Trees were whipped around as high winds and heavy rain hit Cancún, Quintana Roo, Mexico, as Tropical Storm Gamma passed through on Oct. 3.

Trees were whipped around as high winds and heavy rain hit Cancún, Quintana Roo, Mexico, as Tropical Storm Gamma passed through on Oct. 3.
Tropical Storm Gamma hit the resort-dotted coast of Mexico's Yucatan Peninsula at near-hurricane force on Saturday, flooding streets, knocking down trees and stranding people trying to return from outlying islands.

A tropical storm warning was in effect for the northern half of the peninsula's Caribbean coast, covering Cancun, the Riviera Maya and other resorts.

The storm came ashore near Tulum with maximum sustained winds of nearly 70 mph (110 kph) — 4 mph (9 kph short of hurricane force), according to the US National Hurricane Center in Miami.

By mid afternoon, winds had dipped to 65 mph (100 kph), and it was centered about 35 miles (60 kilometers) north-northwest of Tulum, moving to the northwest at 8 mph (13 kph).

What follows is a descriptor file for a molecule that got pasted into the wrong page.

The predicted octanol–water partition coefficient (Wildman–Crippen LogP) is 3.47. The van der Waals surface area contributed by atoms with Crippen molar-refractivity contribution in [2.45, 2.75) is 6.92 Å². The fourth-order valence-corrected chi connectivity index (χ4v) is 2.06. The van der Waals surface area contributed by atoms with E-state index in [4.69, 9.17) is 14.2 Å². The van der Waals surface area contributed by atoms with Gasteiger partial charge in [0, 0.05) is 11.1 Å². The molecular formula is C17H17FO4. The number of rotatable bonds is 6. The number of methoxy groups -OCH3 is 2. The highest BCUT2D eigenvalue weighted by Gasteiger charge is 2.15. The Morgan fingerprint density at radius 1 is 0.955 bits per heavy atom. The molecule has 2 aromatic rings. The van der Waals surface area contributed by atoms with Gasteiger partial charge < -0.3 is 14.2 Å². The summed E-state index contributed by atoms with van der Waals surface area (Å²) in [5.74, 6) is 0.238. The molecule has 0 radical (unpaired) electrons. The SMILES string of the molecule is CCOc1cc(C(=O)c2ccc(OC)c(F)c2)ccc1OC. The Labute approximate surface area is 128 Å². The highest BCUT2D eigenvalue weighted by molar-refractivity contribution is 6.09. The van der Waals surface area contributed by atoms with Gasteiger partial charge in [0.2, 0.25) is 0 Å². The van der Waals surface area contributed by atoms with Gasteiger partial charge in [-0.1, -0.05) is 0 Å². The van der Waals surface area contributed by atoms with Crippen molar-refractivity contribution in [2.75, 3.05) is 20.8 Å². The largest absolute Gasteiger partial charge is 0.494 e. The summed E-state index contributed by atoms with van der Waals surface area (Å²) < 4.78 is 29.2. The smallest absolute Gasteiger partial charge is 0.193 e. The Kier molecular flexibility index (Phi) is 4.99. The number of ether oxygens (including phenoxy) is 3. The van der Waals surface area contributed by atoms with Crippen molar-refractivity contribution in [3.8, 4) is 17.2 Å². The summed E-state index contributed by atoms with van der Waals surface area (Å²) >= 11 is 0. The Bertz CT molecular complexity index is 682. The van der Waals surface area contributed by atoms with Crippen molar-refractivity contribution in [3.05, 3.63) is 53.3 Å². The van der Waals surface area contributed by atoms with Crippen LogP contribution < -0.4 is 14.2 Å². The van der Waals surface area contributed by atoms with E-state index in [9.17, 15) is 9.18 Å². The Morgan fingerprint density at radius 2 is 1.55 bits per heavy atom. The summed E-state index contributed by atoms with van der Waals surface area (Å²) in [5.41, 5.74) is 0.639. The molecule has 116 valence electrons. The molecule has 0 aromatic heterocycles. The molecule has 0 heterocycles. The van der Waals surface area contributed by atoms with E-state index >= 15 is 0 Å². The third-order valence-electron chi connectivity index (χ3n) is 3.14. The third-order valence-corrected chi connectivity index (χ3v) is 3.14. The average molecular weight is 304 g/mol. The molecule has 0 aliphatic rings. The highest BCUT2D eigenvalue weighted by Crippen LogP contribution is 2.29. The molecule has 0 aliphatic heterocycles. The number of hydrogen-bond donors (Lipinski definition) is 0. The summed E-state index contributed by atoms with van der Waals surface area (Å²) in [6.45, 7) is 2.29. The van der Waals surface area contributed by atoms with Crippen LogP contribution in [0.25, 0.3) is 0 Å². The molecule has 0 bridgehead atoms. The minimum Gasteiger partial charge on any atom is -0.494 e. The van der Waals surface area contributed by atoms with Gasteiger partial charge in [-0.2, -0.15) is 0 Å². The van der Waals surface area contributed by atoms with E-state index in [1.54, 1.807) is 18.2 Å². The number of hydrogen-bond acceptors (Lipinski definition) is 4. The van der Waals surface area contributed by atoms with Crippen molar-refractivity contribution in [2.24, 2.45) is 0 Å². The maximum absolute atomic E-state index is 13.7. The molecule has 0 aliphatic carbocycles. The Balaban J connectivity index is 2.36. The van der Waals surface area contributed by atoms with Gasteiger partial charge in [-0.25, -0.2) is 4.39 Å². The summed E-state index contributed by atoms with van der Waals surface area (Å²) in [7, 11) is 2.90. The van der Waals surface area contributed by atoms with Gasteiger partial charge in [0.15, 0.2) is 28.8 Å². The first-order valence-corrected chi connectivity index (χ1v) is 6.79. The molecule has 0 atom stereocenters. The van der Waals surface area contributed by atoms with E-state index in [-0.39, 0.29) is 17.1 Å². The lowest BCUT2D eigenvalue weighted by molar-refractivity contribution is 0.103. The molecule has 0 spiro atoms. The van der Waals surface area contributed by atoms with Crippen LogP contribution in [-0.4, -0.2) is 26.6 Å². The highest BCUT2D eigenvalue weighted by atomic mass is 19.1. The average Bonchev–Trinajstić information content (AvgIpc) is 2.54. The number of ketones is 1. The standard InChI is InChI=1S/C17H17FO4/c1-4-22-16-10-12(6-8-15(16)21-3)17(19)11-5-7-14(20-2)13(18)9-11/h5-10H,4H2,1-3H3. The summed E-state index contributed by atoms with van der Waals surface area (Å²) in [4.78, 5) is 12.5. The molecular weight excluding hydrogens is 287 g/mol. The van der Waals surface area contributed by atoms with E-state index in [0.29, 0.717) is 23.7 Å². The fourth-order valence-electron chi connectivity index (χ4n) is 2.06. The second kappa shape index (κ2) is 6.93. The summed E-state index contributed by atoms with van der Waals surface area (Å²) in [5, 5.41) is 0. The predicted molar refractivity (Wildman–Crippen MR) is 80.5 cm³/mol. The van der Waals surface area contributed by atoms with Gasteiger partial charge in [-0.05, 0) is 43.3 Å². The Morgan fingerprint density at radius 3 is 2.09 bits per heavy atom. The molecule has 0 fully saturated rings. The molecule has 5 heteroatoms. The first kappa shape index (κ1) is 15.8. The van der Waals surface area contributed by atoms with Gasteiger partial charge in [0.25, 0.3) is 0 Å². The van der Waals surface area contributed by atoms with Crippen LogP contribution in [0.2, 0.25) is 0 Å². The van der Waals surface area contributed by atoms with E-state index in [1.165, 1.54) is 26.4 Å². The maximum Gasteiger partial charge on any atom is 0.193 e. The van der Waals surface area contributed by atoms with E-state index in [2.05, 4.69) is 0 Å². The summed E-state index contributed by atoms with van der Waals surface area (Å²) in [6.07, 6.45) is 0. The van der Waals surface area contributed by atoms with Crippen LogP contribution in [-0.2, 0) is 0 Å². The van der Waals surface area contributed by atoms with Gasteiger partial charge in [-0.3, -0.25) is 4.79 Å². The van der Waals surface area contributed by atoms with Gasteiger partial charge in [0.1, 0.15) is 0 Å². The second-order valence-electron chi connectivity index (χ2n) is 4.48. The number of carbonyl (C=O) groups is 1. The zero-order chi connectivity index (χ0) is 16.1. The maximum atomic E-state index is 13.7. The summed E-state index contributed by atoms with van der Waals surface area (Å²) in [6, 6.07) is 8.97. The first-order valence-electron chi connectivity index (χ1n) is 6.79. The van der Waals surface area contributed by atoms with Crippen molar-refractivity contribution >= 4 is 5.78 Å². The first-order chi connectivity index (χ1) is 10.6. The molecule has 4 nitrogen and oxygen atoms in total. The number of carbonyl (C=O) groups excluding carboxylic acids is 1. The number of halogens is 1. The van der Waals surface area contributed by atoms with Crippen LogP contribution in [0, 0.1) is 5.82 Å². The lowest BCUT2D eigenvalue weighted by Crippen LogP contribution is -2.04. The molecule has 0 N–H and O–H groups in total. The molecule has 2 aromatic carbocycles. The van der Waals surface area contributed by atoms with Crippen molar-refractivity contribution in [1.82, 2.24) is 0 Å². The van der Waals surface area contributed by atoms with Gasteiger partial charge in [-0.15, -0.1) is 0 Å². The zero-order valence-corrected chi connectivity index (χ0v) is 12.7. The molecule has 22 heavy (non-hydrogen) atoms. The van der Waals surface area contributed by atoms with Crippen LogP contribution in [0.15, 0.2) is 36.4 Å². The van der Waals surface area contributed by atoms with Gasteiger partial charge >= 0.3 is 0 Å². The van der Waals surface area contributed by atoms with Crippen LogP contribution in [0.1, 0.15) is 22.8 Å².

Forecasters said the biggest threat to the area, which recently reopened to tourism after a pandemic shutdown, was likely the torrential rain and possible flooding, with as much as 10 to 15 inches (250 to 375 mm) possible over the northeastern part of the peninsula.

Social media accounts of Quintana Roo's state government showed police removing people from vulnerable shacks and removing downed trees.

The storm forced suspension of sea ferry services between Cancun and Playa del Carmen with the islands of Cozumel and Isla Mujeres.


The storm was projected to emerge from the northern edge of the Yucatan on Sunday and then curve toward the west-southwest into the lower Gulf of Mexico, flinging heavy rains across a large part of southern Mexico and Central America.

Meanwhile, powerful Hurricane Marie began to weaken Saturday over the open Pacific.

Marie was a Category 4 hurricane with maximum sustained winds of 130 mph (215 kph) Friday evening, according to the Hurricane Center, but winds dipped to Category 3 status, 125 mph (205 kph) by Saturday.

It was centered about 1,150 miles (1,850 kilometers) west of the southern tip of the Baja California Peninsula and was headed to the northwest at 9 mph (15 kph).

Forecasters said it shouldn't pose a threat to land.